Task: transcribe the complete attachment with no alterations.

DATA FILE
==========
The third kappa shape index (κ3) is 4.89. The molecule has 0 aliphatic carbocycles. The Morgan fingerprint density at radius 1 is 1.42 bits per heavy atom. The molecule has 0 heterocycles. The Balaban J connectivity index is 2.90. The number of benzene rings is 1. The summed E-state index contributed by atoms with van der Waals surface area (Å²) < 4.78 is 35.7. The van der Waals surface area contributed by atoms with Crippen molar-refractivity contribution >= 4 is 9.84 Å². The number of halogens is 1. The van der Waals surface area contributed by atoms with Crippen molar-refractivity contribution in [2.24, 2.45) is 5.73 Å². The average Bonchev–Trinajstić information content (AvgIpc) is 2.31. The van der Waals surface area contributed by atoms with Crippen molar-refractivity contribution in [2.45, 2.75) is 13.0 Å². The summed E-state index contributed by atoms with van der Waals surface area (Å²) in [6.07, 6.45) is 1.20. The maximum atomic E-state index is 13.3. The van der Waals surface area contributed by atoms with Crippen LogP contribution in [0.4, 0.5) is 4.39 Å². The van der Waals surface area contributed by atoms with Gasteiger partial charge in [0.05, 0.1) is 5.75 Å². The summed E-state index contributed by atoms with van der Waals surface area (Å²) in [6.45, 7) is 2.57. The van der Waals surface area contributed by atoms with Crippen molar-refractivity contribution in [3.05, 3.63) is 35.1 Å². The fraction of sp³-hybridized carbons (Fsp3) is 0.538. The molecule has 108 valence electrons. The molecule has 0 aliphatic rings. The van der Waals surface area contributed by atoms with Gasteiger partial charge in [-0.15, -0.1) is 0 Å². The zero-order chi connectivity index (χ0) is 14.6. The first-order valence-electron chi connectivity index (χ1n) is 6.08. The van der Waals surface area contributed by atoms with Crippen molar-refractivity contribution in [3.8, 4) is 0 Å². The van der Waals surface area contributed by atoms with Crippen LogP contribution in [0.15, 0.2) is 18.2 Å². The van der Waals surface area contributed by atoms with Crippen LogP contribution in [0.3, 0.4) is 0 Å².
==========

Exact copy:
The third kappa shape index (κ3) is 4.89. The molecule has 0 aliphatic carbocycles. The Morgan fingerprint density at radius 1 is 1.42 bits per heavy atom. The molecule has 0 heterocycles. The Balaban J connectivity index is 2.90. The number of benzene rings is 1. The summed E-state index contributed by atoms with van der Waals surface area (Å²) < 4.78 is 35.7. The van der Waals surface area contributed by atoms with Crippen molar-refractivity contribution >= 4 is 9.84 Å². The number of halogens is 1. The van der Waals surface area contributed by atoms with Crippen molar-refractivity contribution in [2.24, 2.45) is 5.73 Å². The average Bonchev–Trinajstić information content (AvgIpc) is 2.31. The van der Waals surface area contributed by atoms with Crippen molar-refractivity contribution in [2.45, 2.75) is 13.0 Å². The summed E-state index contributed by atoms with van der Waals surface area (Å²) in [6.07, 6.45) is 1.20. The maximum atomic E-state index is 13.3. The van der Waals surface area contributed by atoms with Crippen LogP contribution in [0.4, 0.5) is 4.39 Å². The van der Waals surface area contributed by atoms with Gasteiger partial charge in [0.05, 0.1) is 5.75 Å². The summed E-state index contributed by atoms with van der Waals surface area (Å²) in [6.45, 7) is 2.57. The van der Waals surface area contributed by atoms with Crippen molar-refractivity contribution in [3.05, 3.63) is 35.1 Å². The fraction of sp³-hybridized carbons (Fsp3) is 0.538. The molecule has 108 valence electrons. The molecule has 0 aliphatic rings. The van der Waals surface area contributed by atoms with Gasteiger partial charge in [-0.15, -0.1) is 0 Å². The zero-order chi connectivity index (χ0) is 14.6. The first-order valence-electron chi connectivity index (χ1n) is 6.08. The van der Waals surface area contributed by atoms with Crippen molar-refractivity contribution in [3.8, 4) is 0 Å². The van der Waals surface area contributed by atoms with Crippen LogP contribution in [0.15, 0.2) is 18.2 Å². The van der Waals surface area contributed by atoms with Crippen LogP contribution in [0.3, 0.4) is 0 Å².